By Susan Green ~
Aortic dissection is a life-threatening catastrophic event. Essentially, the inner layer of the aorta splits and creates a false channel for blood flow. Without treatment, many persons experiencing this event will die within 48 hours. Before the 1950s, much like repair of aortic aneurysm, it was long thought impossible to correct aortic dissection surgically.
Within a decade of arriving at Baylor College of Medicine, Michael E. DeBakey built a thriving surgical department. In 1955, DeBakey described his emerging experience in surgical repair of aortic dissection to the American Surgical Association and presented the results of repair in 6 patients, which were published soon thereafter as the first successful repairs of aortic dissection. DeBakey and colleagues described techniques to redirect blood back into the true channel. Notably, regardless of the anatomical location and extent of dissection, all repairs were performed on the descending thoracic aorta—repair of the ascending aorta was more complicated and not yet possible. The article included a diagram classifying most of the 300 autopsy cases described in Shennan’s 1934 review into 9 types of aortic dissection.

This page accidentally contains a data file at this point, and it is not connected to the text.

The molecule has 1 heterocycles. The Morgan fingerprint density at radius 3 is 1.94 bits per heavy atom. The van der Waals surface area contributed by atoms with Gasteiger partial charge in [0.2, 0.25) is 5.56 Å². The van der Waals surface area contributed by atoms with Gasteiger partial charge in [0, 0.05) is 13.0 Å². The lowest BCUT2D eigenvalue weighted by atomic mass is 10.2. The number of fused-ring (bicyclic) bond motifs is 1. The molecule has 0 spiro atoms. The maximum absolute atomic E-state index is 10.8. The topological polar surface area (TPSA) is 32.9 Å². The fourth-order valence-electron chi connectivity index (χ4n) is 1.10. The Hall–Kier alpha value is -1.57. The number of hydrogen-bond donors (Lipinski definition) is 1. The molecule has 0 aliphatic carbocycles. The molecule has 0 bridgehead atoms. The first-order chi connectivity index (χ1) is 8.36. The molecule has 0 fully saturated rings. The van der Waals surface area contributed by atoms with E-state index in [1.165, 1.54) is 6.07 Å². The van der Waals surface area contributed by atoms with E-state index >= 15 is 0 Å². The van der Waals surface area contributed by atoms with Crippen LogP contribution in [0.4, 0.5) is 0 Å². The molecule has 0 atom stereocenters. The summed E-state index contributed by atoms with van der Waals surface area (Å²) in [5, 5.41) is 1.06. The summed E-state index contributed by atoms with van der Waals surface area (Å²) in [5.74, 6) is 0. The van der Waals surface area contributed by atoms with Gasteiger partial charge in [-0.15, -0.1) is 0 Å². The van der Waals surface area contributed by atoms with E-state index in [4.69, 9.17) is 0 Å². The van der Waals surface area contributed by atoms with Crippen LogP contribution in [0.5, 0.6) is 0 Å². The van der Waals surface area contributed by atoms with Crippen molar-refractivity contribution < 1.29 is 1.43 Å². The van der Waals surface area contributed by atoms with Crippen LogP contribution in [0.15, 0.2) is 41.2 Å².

Within the next 5 years, DeBakey and his team promoted this work through worldwide academic lectures and published more than a half dozen works on aortic dissection. By 1959, their surgical experience had grown to 45 repairs. In an article for the American Heart Association’s journal, Modern Concepts of Cardiovascular Disease, DeBakey described two basic forms of aortic dissection, distinguished by whether the dissection is limited to the descending thoracic aorta or if it involves the ascending aorta. Because of DeBakey’s many advancements in aortic surgery, repair of the ascending aorta was now possible, although it had not yet been attempted in the setting of aortic dissection. In DeBakey’s hands, the majority of repairs involved dissection of the descending thoracic aorta, and he speculated that aortic dissection involving the ascending aorta is rapidly fatal, such that affected patients are unlikely to survive long enough to present for repair. For those patients with descending thoracic aortic dissection, repair is fairly straightforward; on a working tour of Europe, DeBakey participated in one such repair in which a portion of the descending thoracic aorta was replaced with a section of Dacron graft. DeBakey sketched this repair in a travel journal and noted that the patient recovered.